High above the bustle of the city at Agios Georgios CathedralAs example, each one-way, four lane, ‘main drag’, is in actuality, made up of ten lanes. To explain, the major streets have four marked lanes. These are outlined with white lines on the asphalt (which seem to serve as loose suggestions at best), for cars, trucks, and busses. The remaining six are impromptu, yet constantly utilized, ‘no, you look out, here I come’ zigzag shortcuts - in short, time savers, for the hundreds-of-thousands of Kamikaze scooter jockeys and motorcyclists who, for the most part, successfully defy both death and gridlock in their daily commute through town. So, let’s count together. On each major avenue, there are four lanes which are marked, as well as three ‘rip-the-side-mirrors-off, who-needs-em-anyway’ alley-ways in between these, giving us seven total. Add another lane on each side of the street, and last but not least, throw in number ten - the one right there on the sidewalk. That’s right, it seems that Athens’ law completely bends for those who show no fear. For it is those on motorized two wheels (not two feet) make the rules of the road (and the sidewalk) in this town.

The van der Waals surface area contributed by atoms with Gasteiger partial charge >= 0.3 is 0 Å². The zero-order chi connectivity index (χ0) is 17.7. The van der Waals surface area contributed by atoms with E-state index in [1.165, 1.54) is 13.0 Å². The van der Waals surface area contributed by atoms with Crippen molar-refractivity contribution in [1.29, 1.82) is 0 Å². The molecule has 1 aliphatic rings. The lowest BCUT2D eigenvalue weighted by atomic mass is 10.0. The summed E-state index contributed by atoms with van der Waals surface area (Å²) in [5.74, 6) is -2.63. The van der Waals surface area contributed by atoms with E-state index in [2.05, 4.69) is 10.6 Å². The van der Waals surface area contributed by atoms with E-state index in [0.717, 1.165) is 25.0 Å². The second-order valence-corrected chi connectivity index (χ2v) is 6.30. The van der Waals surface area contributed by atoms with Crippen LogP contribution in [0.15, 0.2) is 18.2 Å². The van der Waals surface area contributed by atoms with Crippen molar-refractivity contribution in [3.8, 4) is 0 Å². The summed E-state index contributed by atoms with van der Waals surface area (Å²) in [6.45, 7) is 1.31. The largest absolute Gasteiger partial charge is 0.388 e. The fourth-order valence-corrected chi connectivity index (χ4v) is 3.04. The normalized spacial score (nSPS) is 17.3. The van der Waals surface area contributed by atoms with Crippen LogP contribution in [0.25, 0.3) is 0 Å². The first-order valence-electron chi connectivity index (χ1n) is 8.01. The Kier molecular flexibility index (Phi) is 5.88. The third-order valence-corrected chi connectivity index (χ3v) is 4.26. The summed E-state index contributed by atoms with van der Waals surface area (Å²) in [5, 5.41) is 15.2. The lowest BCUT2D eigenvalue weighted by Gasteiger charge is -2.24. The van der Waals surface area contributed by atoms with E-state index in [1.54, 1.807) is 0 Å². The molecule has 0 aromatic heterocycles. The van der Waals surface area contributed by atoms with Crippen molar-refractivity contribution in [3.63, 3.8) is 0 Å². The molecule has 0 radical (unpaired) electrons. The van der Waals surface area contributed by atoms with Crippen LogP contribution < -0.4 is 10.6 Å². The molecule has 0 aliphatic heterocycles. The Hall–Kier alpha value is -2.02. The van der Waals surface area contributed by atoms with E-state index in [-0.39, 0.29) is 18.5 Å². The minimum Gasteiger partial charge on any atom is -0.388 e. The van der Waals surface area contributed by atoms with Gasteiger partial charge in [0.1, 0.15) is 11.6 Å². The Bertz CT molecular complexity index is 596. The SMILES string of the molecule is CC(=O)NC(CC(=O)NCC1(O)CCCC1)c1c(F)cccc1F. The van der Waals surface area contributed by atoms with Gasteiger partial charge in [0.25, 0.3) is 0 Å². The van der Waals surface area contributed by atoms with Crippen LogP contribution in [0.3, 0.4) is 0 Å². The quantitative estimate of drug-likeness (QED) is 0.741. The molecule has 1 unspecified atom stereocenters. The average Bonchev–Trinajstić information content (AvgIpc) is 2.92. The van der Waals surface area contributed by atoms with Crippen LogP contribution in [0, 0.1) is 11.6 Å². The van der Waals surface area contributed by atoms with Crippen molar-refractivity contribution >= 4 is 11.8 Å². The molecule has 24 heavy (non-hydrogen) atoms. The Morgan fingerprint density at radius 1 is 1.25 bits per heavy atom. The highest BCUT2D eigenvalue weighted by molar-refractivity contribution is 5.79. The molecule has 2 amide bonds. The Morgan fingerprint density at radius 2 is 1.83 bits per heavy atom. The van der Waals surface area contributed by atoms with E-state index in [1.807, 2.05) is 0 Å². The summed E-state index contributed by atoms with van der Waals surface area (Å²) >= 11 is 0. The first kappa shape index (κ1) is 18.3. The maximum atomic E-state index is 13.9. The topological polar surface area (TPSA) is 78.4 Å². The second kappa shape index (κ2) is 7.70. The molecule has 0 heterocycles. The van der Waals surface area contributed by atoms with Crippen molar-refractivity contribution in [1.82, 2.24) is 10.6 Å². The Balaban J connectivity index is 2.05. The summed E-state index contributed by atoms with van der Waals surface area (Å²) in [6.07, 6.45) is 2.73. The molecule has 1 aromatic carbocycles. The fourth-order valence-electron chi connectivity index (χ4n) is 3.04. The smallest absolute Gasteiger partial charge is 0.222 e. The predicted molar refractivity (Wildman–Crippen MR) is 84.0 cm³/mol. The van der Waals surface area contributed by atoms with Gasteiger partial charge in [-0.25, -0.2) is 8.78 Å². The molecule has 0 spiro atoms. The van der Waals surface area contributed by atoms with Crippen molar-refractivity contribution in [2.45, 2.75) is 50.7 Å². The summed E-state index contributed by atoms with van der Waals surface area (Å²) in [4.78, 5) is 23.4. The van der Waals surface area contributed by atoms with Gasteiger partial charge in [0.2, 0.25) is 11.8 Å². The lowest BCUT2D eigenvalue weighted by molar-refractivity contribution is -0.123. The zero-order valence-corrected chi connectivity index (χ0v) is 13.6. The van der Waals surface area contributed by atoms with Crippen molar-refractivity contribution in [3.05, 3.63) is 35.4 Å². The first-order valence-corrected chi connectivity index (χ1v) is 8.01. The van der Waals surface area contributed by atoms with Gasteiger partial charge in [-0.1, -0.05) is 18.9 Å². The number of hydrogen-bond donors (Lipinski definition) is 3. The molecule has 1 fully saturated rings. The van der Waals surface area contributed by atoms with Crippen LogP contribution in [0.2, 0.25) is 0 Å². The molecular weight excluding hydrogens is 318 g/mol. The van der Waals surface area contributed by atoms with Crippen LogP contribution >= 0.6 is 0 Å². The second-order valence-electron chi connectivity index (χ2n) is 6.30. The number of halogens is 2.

The Erechtheion atop the AcropolisAs it would happen, I found out how important a distinction this was, as I foolishly spent the day looking both ways while crossing a sidewalk, but only one way while crossing a one-way street. To recall, it was a beautiful sunny afternoon.  The only thing I saw was a blur, as a very strong rush suddenly caused the part in my hair to go from the right side of my head, to the left. My right foot was brushed back in mid stride. Then apparently, as I instinctively looked left, the culprit sped (probably without a second thought) to my right. For by the time I had realized what had happened and looked about, all that I saw was both Laura and Jon starring at me, mouth open, frozen in pose, and glad I was still among the living. No motorcyclist in sight. Close call!! And lesson learned!!